The afternoons still slurry into soft heat, but mornings are nose-ticklingly crisp. Munchkin’s school is only six blocks away – so each morning I bundle the kids into the bike trailer, spread a blanket over their knees, and pedal like mad to make it before the bell. Three weeks in and I’m still searching for predictable rhythm in our early hours… the wake ups and shower and eat your breakfast please I said eat your breakfast! cajoling. Lunch-packing happens while the kids breakfast and I might manage to eat an egg and drink a half cup of coffee, or not. More often not. Leisurely breakfast-eating (theirs) ends with the mad, chilly dash (mine) to the school. The playground swirls with frantic be-backpacked children before line-up happens and everyone marches into their classrooms – and then Elf swings for a bit before we meander home.
The irony of insisting Munchkin wear pants, pull on a sweatshirt, take a raincoat… this is not lost on me when I shed layers, snake-like, in the early afternoon. Early afternoons are filled with harvesting the garden remnants and picking the last of the apples, roasting tomatoes, eying the mounting pile of zucchini that must be shredded and frozen. The sun beats down on my back, the deep smell of the earth and still-laden tomato vines fills my nostrils. The frosts are late this year, everyone agrees. Small batches of canned tomatoes and applesauce line my basement shelves, and chicken stock for the freezer bubbles away on the stovetop. Fall is my nesting time, my drawing in and stocking up and sweatering up time.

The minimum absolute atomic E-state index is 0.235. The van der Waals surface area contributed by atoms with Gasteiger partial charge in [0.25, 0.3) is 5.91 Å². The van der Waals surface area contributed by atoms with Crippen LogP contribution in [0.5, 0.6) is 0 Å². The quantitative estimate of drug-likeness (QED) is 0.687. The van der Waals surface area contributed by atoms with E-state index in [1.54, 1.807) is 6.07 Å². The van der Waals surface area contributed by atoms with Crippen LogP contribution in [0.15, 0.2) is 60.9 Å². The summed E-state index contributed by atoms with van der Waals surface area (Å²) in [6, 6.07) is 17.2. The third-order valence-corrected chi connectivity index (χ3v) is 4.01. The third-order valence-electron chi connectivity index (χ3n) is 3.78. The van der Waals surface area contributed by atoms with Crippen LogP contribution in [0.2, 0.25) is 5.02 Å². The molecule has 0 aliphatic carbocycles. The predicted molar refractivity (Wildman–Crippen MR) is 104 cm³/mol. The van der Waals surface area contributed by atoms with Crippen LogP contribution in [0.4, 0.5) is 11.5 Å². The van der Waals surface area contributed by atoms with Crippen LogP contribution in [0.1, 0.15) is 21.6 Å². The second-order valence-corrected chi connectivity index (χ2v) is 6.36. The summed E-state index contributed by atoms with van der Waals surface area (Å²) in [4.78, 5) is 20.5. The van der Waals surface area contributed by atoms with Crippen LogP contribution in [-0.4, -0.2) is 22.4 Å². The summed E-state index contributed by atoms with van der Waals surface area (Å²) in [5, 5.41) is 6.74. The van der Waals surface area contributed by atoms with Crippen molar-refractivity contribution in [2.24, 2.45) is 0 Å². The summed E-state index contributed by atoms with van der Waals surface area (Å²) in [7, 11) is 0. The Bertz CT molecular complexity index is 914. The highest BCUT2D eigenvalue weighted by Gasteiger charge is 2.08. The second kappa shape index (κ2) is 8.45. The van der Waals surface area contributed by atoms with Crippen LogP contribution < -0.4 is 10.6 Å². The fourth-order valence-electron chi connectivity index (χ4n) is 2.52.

Fitting writing and business work in is easier these days. I have dedicated Elf’s naptime to my work-time – writing and photographing art and refining my dreams. My drive to make something of my art and writing has returned full force after late summer’s hiatus, and my brain churns from the moment I wake up to the moment I lay down for sleep.
In mid-afternoon, I pedal toward the school, steadily this time, enjoying the tension in my thighs and the smooth glide over asphalt. At the school grounds, Elf swings while we wait for Munchkin to appear, lined up with his class against the brick wall. Their little arms and hands go up as they spot parents, and suddenly the line is an undersea garden, tentacles waving wildly in the thick, hot air.
I have exactly 2.5 blocks before Munchkin starts asking for his leftover lunch. Their lunch break is short – criminally so, in my opinion. He asks just as I pedal past the parking lot at the nearby neighborhood park. Two stop signs down, two more and a short bridge to go. At home it is a clock-race to put in enough calories in Munchkin’s body before the tired cranky melt-down monster rages out of control. If it does, chaos reigns and I take deep breaths to rally, to put dinner on the stove, to only take one glance at the clock every five minutes instead of every three. I pat myself on the back when I win. So far I win less days than I lose, but I learn, and rally. Each week I implement a new strategy and the battle is just a little less hard fought.
These days are my soup, the nourishing broth of creativity and divine craziness alike and aching gratitude of our plenty. The taste of it lingers in my mouth, warming for those chilled mornings, good for those achingly hot afternoons, and soothing the slow slide into evening winter.